FRIDAY, Dec. 27, 2019 (HealthDay News) — A machine learning (ML) model improves the prediction of long-term risks for myocardial infarction (MI) and cardiac death, according to a study published online Dec. 19 in Cardiovascular Research.

Frederic Commandeur, Ph.D., from the Biomedical Imaging Research Institute at the Cedars-Sinai Medical Center in Los Angeles, and colleagues examined the performance of ML for predicting the long-term risk for MI and cardiac death in 1,912 asymptomatic individuals. A fully automated deep learning model was used to quantify epicardial adipose tissue (EAT) volume and density. Clinical covariates, plasma lipid panel measurements, risk factors, coronary artery calcium (CAC), aortic calcium, and automated EAT measures were used to train ML extreme gradient boosting.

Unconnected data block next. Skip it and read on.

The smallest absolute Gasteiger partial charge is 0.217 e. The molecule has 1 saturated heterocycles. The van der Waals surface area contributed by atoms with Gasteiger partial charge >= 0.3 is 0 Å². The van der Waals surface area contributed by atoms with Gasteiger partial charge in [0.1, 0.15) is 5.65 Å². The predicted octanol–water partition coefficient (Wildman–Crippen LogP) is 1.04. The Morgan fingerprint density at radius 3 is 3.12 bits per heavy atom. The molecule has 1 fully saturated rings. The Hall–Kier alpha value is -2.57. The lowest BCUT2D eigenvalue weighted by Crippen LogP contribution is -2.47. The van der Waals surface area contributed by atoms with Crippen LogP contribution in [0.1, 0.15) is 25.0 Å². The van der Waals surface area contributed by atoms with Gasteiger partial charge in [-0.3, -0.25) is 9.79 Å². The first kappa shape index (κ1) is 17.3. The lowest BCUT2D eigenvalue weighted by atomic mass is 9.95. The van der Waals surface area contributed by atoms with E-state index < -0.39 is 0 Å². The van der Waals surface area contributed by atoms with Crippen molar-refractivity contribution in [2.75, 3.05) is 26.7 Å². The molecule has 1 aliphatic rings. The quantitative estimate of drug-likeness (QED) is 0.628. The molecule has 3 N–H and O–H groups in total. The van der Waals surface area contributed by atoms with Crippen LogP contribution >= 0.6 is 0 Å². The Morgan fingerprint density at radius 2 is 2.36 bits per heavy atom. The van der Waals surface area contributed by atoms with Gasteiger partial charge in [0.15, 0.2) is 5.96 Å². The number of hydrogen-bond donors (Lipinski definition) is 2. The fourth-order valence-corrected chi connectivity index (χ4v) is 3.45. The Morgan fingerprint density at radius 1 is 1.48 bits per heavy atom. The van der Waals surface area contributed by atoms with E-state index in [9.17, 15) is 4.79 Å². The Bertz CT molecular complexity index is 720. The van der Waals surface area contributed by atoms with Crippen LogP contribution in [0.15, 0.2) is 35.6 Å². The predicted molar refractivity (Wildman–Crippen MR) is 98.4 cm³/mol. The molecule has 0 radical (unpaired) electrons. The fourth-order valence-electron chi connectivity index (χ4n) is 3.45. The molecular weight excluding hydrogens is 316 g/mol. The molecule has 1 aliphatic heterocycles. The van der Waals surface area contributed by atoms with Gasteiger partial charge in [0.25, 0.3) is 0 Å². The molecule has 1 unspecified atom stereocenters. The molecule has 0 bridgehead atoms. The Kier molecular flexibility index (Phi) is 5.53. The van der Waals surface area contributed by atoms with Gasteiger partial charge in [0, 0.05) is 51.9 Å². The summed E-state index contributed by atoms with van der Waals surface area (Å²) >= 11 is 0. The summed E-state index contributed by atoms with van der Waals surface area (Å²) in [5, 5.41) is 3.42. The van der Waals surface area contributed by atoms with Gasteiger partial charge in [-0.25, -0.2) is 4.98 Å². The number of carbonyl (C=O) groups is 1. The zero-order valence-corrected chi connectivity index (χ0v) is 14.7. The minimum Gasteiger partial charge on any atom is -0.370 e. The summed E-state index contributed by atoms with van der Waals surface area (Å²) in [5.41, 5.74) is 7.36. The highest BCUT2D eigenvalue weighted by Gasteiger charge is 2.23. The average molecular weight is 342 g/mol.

The researchers found that 76 events of MI and/or cardiac death occurred during a mean follow-up of 14.5 ± 2 years. A significantly higher area under the receiver operating characteristic curve for predicting events was seen with ML versus atherosclerotic cardiovascular disease (ASCVD) risk and CAC score (ML, 0.82; ASCVD, 0.77; CAC, 0.77). The risk for suffering events was high for individuals with a higher ML score (hazard ratio, 10.38); in a multivariable analysis, including ASCVD-risk and CAC measures, the correlations persisted (hazard ratio, 2.94). For both genders, age, ASCVD-risk, and CAC were prognostically important.

“Machine learning used to integrate clinical and quantitative imaging-based variables improved prediction of MI and cardiac death compared with standard clinical risk assessment and provided explicit explanation of individualized risk prediction,” the authors write.

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